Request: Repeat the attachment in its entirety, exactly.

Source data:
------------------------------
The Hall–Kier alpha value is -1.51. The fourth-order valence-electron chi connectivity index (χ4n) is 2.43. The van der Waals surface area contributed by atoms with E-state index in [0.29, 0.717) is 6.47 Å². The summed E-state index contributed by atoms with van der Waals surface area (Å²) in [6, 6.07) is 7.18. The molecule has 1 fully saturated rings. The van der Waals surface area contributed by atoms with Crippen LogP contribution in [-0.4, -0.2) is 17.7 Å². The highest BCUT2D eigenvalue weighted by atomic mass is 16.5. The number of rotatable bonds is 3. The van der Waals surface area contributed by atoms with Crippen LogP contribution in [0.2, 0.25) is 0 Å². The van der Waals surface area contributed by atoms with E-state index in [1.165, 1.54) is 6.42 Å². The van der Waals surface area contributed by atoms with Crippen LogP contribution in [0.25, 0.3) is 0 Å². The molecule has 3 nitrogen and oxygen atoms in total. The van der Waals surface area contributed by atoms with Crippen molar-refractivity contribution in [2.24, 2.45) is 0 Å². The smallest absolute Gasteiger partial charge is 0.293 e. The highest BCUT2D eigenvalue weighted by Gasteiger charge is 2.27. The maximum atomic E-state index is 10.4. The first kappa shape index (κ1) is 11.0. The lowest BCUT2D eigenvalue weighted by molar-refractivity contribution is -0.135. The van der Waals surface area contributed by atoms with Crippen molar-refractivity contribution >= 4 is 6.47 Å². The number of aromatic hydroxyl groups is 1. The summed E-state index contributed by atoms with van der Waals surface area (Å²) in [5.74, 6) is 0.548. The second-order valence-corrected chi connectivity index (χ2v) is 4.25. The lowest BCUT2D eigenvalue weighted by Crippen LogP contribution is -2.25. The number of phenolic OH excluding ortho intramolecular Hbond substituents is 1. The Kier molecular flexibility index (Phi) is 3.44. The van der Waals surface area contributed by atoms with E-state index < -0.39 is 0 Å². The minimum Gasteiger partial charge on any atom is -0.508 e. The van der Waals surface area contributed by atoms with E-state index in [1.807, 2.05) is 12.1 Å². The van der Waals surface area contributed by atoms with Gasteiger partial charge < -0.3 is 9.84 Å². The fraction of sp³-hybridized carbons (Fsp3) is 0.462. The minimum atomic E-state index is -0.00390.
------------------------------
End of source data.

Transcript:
The Hall–Kier alpha value is -1.51. The fourth-order valence-electron chi connectivity index (χ4n) is 2.43. The van der Waals surface area contributed by atoms with E-state index in [0.29, 0.717) is 6.47 Å². The summed E-state index contributed by atoms with van der Waals surface area (Å²) in [6, 6.07) is 7.18. The molecule has 1 fully saturated rings. The van der Waals surface area contributed by atoms with Crippen LogP contribution in [-0.4, -0.2) is 17.7 Å². The highest BCUT2D eigenvalue weighted by atomic mass is 16.5. The number of rotatable bonds is 3. The van der Waals surface area contributed by atoms with Crippen LogP contribution in [0.2, 0.25) is 0 Å². The van der Waals surface area contributed by atoms with E-state index in [1.165, 1.54) is 6.42 Å². The van der Waals surface area contributed by atoms with Crippen LogP contribution in [0.25, 0.3) is 0 Å². The molecule has 3 nitrogen and oxygen atoms in total. The van der Waals surface area contributed by atoms with Crippen molar-refractivity contribution in [2.24, 2.45) is 0 Å². The smallest absolute Gasteiger partial charge is 0.293 e. The highest BCUT2D eigenvalue weighted by Gasteiger charge is 2.27. The maximum atomic E-state index is 10.4. The first kappa shape index (κ1) is 11.0. The lowest BCUT2D eigenvalue weighted by molar-refractivity contribution is -0.135. The van der Waals surface area contributed by atoms with Crippen molar-refractivity contribution >= 4 is 6.47 Å². The number of aromatic hydroxyl groups is 1. The summed E-state index contributed by atoms with van der Waals surface area (Å²) in [5.74, 6) is 0.548. The second-order valence-corrected chi connectivity index (χ2v) is 4.25. The lowest BCUT2D eigenvalue weighted by Crippen LogP contribution is -2.25. The number of phenolic OH excluding ortho intramolecular Hbond substituents is 1. The Kier molecular flexibility index (Phi) is 3.44. The van der Waals surface area contributed by atoms with E-state index < -0.39 is 0 Å². The minimum Gasteiger partial charge on any atom is -0.508 e. The van der Waals surface area contributed by atoms with E-state index in [1.807, 2.05) is 12.1 Å². The van der Waals surface area contributed by atoms with Gasteiger partial charge < -0.3 is 9.84 Å². The fraction of sp³-hybridized carbons (Fsp3) is 0.462. The minimum atomic E-state index is -0.00390.